My Streetcar Tour of America


For every child who grew up loving Thomas the Train—there’s a man with an even bigger job than that of Sir Topham Hatt! His name is Aaron Adams, and he is a project manager who oversees the construction of streetcar systems in major cities. Adams is currently stationed in Oklahoma City managing the MAPS 3 downtown streetcar construction, which is slated to wrap up in about a year.

Adams is ultimately responsible for every aspect of the project. He facilitates all the staff and contractors, and communicates with city leaders about the streetcar system’s progress. Every project Adams has worked on has its own personality and challenges, but in his experience, Oklahoma City had a well-planned streetcar layout from the beginning.

“It’s the best engineered alignment I’ve ever seen, which means that the route is spread across the square mileage in a way that touches so many beneficial places in the downtown area. Because the city has been cleaned up, and there are not a lot of decrepit buildings, the vacant areas are prime spots for restaurants or apartment complexes,” Adams said.

In Adams’ opinion, it won’t take long for riders to appreciate moving easily through town without walking long distances or struggling to find nearby parking. “Once we get past the orange cones and the construction dust—this streetcar is going to be a very good addition to the city. It will get cars off the road and reduce pollution. Businesses are going to thrive.”

Building commuter systems for a living equates to a very transient lifestyle. For nearly 20 years, Adams and his family have traveled from state to state, zigzagging from the Midwest to the West Coast. They usually reside in a city for about two years at a time. Adams calls it his Tour of the United States of America.

“It’s like a military lifestyle, except they move five times more than I do,” Adams said. “And we’re living in the coolest of places–thriving metropolises and up-and-coming areas.”

Adams credits his wife, Randi Sue, for her ability to mobilize quickly as they transition from city to city. Their two children, Brandt (9) and Lucy (6) also adjust quickly. Adams said that neither one is shy and has no issue knocking on doors to make friends in their new neighborhoods. “I’m sure that will get harder as they get older, but we remind them that we aren’t losing the friends we made, because we’ll stay in touch. We’re just making more friends at the next place. I think my kids are well-rounded because they’ve experienced so many parts of the country.”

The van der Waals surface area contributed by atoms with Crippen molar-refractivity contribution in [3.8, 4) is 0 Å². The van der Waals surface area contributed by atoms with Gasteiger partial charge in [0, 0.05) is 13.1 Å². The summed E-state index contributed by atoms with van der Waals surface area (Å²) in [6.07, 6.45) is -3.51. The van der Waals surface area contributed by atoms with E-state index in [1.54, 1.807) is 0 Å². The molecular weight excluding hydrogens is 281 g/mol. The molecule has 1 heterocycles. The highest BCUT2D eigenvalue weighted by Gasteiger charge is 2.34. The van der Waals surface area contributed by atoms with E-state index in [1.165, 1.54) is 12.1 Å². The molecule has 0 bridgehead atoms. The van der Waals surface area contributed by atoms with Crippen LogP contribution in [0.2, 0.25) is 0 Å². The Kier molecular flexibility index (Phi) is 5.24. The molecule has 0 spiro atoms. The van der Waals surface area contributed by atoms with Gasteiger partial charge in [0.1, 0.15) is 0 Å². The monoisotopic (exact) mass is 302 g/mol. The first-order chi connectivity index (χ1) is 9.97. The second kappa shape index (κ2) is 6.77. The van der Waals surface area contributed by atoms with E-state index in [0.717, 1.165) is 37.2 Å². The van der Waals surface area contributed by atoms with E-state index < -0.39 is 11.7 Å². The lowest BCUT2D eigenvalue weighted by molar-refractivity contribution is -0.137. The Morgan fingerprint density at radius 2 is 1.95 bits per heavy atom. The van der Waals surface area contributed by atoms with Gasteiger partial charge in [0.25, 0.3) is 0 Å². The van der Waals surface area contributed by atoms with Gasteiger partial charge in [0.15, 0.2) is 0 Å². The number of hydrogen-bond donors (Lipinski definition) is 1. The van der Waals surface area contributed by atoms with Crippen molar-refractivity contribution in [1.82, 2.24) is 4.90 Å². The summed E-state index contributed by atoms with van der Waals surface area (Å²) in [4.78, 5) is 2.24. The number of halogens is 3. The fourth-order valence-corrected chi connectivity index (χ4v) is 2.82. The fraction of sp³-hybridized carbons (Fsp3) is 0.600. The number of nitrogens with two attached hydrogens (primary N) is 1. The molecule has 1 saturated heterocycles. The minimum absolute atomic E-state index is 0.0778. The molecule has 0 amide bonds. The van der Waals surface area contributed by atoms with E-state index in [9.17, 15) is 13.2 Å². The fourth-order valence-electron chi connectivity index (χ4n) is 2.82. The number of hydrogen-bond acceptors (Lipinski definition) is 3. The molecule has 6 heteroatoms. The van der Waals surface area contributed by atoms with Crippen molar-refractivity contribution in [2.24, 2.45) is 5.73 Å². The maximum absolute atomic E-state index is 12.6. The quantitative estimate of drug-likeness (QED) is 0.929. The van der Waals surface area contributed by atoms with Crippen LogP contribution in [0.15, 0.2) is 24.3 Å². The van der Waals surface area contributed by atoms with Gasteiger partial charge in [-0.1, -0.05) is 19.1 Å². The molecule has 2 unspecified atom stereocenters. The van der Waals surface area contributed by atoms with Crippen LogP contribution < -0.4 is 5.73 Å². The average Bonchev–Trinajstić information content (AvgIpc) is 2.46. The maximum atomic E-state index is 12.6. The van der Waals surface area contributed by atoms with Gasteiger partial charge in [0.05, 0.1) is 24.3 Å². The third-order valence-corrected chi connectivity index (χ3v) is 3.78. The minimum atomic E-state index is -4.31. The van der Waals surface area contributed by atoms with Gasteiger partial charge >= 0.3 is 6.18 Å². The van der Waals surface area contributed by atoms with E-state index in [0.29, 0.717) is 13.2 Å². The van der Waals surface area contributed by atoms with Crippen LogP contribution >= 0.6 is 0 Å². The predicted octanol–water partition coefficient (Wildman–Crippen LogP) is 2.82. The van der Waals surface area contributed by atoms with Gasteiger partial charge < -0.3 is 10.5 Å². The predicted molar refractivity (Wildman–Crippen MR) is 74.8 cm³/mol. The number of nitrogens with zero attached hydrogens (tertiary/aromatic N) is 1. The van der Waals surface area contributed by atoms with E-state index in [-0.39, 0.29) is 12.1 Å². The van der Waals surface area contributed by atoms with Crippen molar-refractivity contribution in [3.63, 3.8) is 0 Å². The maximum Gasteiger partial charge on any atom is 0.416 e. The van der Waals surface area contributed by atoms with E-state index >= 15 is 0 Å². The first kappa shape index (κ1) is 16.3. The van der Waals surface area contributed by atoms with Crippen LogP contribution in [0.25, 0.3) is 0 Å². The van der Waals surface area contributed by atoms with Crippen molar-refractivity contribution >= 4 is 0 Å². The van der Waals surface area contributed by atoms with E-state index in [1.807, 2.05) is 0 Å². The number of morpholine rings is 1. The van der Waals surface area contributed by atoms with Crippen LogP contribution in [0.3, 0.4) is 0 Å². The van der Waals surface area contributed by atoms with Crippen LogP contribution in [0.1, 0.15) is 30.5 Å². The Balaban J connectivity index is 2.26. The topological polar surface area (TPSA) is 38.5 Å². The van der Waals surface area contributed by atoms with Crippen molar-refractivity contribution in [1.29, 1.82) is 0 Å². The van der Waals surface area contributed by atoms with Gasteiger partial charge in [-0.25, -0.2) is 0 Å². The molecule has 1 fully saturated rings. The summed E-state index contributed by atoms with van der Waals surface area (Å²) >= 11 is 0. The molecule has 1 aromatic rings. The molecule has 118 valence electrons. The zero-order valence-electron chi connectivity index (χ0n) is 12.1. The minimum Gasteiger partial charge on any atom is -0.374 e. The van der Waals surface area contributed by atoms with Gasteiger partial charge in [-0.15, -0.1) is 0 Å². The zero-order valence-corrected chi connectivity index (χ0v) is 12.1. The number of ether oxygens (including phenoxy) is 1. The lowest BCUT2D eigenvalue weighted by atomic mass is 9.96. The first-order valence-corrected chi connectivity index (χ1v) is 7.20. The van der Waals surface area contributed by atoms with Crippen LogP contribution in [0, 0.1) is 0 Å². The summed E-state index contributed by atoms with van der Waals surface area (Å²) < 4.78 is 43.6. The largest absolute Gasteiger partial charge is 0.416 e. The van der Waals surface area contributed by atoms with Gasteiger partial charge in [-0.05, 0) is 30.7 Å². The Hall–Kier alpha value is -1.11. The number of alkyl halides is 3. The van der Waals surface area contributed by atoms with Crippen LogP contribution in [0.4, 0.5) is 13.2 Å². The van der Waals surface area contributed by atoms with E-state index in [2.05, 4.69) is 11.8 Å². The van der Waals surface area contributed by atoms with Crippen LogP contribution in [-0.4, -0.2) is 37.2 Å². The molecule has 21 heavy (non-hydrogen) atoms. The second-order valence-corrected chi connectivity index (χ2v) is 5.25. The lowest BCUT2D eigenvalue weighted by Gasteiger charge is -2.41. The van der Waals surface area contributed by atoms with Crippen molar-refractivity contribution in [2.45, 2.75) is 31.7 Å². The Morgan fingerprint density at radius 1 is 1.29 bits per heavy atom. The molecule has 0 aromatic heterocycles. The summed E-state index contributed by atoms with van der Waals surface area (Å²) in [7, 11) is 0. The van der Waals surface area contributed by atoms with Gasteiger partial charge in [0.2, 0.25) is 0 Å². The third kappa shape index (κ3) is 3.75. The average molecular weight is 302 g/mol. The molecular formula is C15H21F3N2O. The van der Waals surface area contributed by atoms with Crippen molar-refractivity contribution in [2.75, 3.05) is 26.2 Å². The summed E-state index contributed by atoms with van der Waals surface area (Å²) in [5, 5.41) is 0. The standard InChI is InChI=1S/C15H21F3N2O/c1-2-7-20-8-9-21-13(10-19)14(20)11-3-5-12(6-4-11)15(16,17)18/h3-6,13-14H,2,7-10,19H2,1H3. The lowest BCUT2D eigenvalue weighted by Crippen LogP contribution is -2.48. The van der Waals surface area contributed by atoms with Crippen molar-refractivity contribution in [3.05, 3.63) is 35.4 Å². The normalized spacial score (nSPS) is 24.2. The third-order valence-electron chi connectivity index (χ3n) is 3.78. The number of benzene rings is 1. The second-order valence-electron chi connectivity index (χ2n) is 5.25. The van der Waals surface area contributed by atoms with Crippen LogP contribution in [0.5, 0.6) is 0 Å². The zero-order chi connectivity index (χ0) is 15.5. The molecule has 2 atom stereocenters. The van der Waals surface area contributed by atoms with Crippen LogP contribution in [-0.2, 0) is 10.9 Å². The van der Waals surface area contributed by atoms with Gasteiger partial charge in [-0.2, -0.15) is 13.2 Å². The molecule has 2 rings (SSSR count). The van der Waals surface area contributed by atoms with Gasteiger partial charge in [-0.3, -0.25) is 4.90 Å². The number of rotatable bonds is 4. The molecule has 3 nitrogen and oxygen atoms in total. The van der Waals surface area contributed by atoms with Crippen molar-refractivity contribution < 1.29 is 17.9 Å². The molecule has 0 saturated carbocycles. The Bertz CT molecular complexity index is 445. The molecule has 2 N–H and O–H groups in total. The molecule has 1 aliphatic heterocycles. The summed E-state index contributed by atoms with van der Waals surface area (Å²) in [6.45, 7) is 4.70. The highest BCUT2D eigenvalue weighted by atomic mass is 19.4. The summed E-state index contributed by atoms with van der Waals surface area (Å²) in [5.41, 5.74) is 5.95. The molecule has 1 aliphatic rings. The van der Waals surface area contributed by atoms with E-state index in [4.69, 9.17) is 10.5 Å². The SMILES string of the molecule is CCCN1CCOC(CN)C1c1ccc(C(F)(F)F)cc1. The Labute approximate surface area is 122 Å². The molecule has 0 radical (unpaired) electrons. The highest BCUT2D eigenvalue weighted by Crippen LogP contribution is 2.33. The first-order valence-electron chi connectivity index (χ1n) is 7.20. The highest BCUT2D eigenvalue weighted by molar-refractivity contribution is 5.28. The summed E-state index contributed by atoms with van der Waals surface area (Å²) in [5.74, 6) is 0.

So where is Adams moving after he finishes in Oklahoma City next year? “I’m headed somewhere,” Adams said. “I won’t find out until right before it’s time. It only took us six weeks after our Kansas City project to be living in Edmond.”

The Adams family has an ongoing tradition as they move on to the next city. “On our last day in a town, as we’re about to hit the road, we take a family picture by our street sign. In each one, you can see the kids getting bigger and dad getting balder,” Adams laughed. “But I like those pictures, and I want to do that forever.”

It’s not a lifestyle for everyone, but Adams is passionate about working with trains and he loves showing off his work with others. “It’s totally awesome to show off the big, cool things we build! Maybe I didn’t place each piece of concrete, but I was integral in getting it into place. I really love it that my kids will ride a streetcar someday, even if it’s five extensions down the road, and know that we were responsible for the inaugural streetcar.”

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